Many people mistaken about their own political beliefs

Posted by mjs76 at Jul 14, 2010 05:25 PM |
New research from Leicester academic shows some conservatives think they are liberal.

When Louis XVI convened the estates-general, an assembly of representatives from across France, in 1789, the nobility and aristocracy - the ‘Second Estate’ - sat on the King’s right. All the merchants, lawyers, doctors, magistrates and other representatives of the remaining 97% of the population - the ‘Third Estate’ - sat on his left. (The First Estate was the clergy.)

The estates-general of 1789 fell apart in acrimony, leading to the French Revolution, the rise of Napoleon and so on. But it did leave us one important legacy: the political concepts of ‘left-wing’ and ‘right-wing’, by which personal and party politics have been defined ever since.

Dr James Rockey from our Department of Economics, has been doing some fascinating research into the concepts of left-wing and right-wing views. Or, more specifically, whether people think they are left-wing or right-wing.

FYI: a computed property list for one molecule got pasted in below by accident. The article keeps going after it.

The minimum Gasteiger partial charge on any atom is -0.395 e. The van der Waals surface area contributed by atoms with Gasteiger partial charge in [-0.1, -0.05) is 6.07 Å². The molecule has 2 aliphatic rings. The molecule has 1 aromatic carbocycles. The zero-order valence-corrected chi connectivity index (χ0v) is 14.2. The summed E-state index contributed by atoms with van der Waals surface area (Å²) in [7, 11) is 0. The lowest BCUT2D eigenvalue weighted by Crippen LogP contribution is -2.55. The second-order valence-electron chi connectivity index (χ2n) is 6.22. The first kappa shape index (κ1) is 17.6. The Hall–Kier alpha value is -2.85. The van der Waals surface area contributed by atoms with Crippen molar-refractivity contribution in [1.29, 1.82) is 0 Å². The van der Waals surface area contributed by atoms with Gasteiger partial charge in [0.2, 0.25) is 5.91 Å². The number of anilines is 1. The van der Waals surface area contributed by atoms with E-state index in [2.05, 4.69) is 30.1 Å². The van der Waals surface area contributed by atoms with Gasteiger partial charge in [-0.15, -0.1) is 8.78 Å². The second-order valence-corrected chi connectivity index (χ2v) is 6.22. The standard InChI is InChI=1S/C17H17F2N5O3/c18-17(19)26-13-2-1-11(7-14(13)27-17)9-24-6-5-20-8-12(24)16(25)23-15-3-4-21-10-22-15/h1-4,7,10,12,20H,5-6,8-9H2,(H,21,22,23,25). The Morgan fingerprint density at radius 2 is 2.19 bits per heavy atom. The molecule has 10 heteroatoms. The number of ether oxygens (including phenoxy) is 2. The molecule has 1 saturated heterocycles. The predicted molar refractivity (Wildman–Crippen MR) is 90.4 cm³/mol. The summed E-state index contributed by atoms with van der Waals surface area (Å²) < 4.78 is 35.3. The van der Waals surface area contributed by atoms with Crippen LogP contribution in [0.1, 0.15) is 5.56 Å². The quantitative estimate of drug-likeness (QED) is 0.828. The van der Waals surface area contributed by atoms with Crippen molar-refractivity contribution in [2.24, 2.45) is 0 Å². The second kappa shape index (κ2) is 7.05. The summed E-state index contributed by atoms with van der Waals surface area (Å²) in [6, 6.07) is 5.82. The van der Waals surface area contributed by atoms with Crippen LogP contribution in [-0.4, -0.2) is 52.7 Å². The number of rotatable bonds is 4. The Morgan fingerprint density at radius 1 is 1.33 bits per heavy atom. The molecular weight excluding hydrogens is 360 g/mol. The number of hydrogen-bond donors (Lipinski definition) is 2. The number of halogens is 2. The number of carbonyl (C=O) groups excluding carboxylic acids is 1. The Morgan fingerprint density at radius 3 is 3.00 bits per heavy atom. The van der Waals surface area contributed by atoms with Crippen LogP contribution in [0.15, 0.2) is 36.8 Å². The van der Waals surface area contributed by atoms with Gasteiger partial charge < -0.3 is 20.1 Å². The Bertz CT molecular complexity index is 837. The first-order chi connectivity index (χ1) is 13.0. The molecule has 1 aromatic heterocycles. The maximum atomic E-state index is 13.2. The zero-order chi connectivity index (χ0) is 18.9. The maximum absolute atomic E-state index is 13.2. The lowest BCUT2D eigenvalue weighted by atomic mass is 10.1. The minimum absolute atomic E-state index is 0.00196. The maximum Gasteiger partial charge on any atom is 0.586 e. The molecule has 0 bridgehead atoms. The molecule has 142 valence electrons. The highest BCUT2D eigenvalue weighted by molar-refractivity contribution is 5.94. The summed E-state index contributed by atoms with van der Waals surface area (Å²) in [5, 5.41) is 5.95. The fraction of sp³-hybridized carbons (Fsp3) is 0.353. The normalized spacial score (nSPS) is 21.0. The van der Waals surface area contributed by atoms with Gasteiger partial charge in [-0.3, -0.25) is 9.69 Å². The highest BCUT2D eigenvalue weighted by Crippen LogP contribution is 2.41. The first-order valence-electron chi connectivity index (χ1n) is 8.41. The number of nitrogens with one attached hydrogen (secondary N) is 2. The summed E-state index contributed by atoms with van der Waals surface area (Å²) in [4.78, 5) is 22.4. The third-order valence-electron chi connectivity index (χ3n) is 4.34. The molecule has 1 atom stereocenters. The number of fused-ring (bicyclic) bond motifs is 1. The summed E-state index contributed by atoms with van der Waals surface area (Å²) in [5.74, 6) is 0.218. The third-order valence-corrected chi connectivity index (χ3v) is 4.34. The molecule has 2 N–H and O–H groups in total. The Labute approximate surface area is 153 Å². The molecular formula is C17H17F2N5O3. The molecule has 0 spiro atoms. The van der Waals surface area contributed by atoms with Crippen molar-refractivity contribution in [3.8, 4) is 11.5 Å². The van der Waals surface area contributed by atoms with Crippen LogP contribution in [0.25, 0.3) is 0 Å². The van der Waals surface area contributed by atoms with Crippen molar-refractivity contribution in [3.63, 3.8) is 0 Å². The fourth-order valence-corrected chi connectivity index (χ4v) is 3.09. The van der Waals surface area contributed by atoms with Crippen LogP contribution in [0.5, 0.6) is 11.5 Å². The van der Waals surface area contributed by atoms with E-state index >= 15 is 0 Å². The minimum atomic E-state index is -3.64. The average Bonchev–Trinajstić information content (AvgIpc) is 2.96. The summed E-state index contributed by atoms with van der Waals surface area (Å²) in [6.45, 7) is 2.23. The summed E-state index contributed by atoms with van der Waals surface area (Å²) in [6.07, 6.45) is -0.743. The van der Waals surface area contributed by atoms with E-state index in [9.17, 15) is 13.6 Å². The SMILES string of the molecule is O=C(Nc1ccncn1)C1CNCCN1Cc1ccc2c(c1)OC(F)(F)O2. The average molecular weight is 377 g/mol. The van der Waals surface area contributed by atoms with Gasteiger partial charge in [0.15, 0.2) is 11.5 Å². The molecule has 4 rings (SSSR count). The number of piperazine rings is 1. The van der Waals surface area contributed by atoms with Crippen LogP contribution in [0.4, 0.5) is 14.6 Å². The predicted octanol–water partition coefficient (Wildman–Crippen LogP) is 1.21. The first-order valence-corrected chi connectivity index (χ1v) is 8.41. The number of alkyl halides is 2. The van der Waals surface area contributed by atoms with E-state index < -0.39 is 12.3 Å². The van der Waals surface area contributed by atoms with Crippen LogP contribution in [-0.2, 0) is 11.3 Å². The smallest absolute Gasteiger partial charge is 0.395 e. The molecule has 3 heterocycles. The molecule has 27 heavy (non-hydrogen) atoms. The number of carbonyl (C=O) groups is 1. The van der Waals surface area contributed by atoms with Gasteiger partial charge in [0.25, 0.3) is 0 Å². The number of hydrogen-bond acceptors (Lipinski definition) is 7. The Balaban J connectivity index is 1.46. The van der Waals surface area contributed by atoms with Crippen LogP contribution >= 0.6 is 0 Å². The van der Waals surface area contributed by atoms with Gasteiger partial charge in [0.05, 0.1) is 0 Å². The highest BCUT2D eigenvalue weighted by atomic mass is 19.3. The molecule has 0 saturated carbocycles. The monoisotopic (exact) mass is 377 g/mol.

You would think folk would know, wouldn’t you? But Dr Rockey’s research shows that many people who consider themselves to be a bit leftie actually have quite conservative views. The figures vary by age, sex, education and other factors, but one likely explanation is that people who were quite definitely left-wing in their outlook when young drift across the political spectrum as they get older, but don’t think to adjust their party political allegiance.

Dr Rockey used data from the World Values Survey (WVS), a massive, ongoing ‘comprehensive investigation of political and sociocultural change’. Tens of thousands of people in more than 80 countries were surveyed in five waves between 1981 and 2008, giving researchers an absolutely enormous dataset from which to extract statistics. By phrasing questions in terms of ten-point scales, the data is quantifiable, while the many lifestyle questions allow variables to be highligfhted or ironed out.

The WVS data allowed Dr Rockey to compare what people thought in principle:

In political matters, people talk of ‘the left’ and ’the right’. How would you place your views on this scale, generally speaking?

With their actual principles:

‘Incomes should be made more equal’ vs ‘We need larger income differences as incentives’. How would you place your views on this scale?

And the result, as outlined in his newly published paper Who is left-wing, and who just thinks they are? (PDF), is that a lot of people believe they would have sat on one side of Louis XVI in the Salle des etats when in fact their current political beliefs would place them on the other side of the hall.